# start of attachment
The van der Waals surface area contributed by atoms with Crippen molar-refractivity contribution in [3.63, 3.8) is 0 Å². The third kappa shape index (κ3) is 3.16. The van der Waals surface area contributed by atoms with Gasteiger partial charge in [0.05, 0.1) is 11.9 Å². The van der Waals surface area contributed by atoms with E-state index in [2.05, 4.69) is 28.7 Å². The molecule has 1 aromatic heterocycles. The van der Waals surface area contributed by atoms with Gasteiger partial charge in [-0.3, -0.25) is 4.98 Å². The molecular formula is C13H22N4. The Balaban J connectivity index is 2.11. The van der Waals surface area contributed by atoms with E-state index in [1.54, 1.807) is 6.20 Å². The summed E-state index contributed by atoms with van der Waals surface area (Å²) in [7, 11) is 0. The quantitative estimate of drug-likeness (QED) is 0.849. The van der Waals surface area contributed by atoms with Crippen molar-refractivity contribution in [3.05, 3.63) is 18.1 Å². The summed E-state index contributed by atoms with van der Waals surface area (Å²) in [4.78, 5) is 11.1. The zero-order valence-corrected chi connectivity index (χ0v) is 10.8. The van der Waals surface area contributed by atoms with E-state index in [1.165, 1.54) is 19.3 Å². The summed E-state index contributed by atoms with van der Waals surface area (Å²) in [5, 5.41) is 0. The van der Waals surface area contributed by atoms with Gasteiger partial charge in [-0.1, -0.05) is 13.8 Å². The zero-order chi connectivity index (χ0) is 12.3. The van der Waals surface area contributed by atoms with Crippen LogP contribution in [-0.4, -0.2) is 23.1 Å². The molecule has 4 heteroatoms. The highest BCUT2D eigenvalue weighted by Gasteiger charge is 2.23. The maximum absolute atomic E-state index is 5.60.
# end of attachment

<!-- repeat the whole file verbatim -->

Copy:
The van der Waals surface area contributed by atoms with Crippen molar-refractivity contribution in [3.63, 3.8) is 0 Å². The third kappa shape index (κ3) is 3.16. The van der Waals surface area contributed by atoms with Gasteiger partial charge in [0.05, 0.1) is 11.9 Å². The van der Waals surface area contributed by atoms with E-state index in [2.05, 4.69) is 28.7 Å². The molecule has 1 aromatic heterocycles. The van der Waals surface area contributed by atoms with Gasteiger partial charge in [-0.3, -0.25) is 4.98 Å². The molecular formula is C13H22N4. The Balaban J connectivity index is 2.11. The van der Waals surface area contributed by atoms with E-state index in [1.54, 1.807) is 6.20 Å². The summed E-state index contributed by atoms with van der Waals surface area (Å²) in [7, 11) is 0. The quantitative estimate of drug-likeness (QED) is 0.849. The van der Waals surface area contributed by atoms with Crippen molar-refractivity contribution in [3.05, 3.63) is 18.1 Å². The summed E-state index contributed by atoms with van der Waals surface area (Å²) in [4.78, 5) is 11.1. The zero-order valence-corrected chi connectivity index (χ0v) is 10.8. The van der Waals surface area contributed by atoms with E-state index in [1.165, 1.54) is 19.3 Å². The summed E-state index contributed by atoms with van der Waals surface area (Å²) in [5, 5.41) is 0. The van der Waals surface area contributed by atoms with Gasteiger partial charge in [-0.1, -0.05) is 13.8 Å². The zero-order chi connectivity index (χ0) is 12.3. The van der Waals surface area contributed by atoms with Crippen LogP contribution in [-0.4, -0.2) is 23.1 Å². The molecule has 4 heteroatoms. The highest BCUT2D eigenvalue weighted by Gasteiger charge is 2.23. The maximum absolute atomic E-state index is 5.60.